If we want to say what somebody has said, we can change the person’s words into our own words. This is called reported speech.
Reported questions are one form of reported speech.
|Direct question||Reported question|
|She said: “Are you cold?”||She asked me if I was cold.|
|He said: “Where’s my pen?”||He asked where his pen was.|
Reported questions are used to describe questions that someone has asked.
Direct questions and reported questions use different word orders.
‘If’ and ‘whether’
1 Closed questions
Closed questions require a ‘yes’ or ‘no’ answer.
Let’s consider the example:
You go to a job interview and the interviewer asks you:
- Are you friendly and outgoing?
- Have you done this kind of work before?
Later, you want to tell a friend what the interviewer asked you. You have two options:
a) You can repeat her words:
- She asked me, ‘Are you friendly and outgoing?’
- She asked me, ‘Have you done this type of work before?’
These are direct questions.
b) You can also use reported questions.
If the answer to a question in direct speech is ‘yes’ or ‘no,’ ‘if’ or ‘whether’ is used to report the question. ‘Whether’ is more formal than ‘if.’
- She asked me if I was friendly and outgoing.
- She asked me if I had done this type of work before.
Reported questions with ‘if’ and ‘whether’ leave out the auxiliary verb ‘do.’
- Do you want me to stay for dinner? – Ian asked me if we wanted to stay for dinner.
2 ‘Do’, ‘does’ and ‘did’
These auxiliary verbs are not used in reported questions. The past form of the verb is usually used.
- Interviewer: ‘Do you like working as part of a team?’ – She asked me if I liked working as part of a team.
3 Choice questions
‘If’ or ‘whether’ can also be used to report questions that use “or” in direct speech.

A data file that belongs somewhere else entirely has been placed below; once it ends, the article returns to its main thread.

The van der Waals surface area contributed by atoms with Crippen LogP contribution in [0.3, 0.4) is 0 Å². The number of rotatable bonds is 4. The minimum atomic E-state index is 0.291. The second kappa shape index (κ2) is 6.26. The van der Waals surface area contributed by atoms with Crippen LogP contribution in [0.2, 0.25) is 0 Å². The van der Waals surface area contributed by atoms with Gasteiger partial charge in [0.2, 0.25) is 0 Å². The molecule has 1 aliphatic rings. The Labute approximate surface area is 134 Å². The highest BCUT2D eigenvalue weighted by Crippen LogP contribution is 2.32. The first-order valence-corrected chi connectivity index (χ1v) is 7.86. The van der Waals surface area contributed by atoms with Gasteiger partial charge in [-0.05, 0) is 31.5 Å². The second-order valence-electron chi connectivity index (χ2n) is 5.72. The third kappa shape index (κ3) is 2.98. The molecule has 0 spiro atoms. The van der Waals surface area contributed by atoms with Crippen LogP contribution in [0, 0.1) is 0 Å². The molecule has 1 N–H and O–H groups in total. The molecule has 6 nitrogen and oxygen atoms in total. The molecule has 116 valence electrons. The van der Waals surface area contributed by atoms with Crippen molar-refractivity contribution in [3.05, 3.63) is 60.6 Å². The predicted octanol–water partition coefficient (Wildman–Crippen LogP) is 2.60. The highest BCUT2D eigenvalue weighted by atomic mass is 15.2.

- Interviewer: ‘Do you want to work in the morning or in the afternoon?’ – She asked me if I wanted to work in the morning or the afternoon.
4 Open questions
Open questions start with wh-words (interrogative pronouns) and require providing more information. Direct open questions are reported by swapping the order of the subject and the verb.
- What are your hobbies?
- Where do you live?
- Why did you apply for this position?
- What hours can you work?
The subject comes before the verb in reported questions.
- She asked me what my hobbies were.
- She asked me where I lived.
Changing direct questions to reported questions
The change of pronoun and tense are similar to reported statements.
a) the word order changes
b) we add ‘if’ or ‘whether’ with ‘yes’ / ‘no’ questions
- Interviewer: ‘Can you start tomorrow?’ – She asked me if I could start the next day.
The tense in reported questions usually moves one tense back from the tense in direct questions.
- She asked me why I had applied for the position.
- She asked me what hours I could work.
Check out this video from British Council and learn how to use reported questions: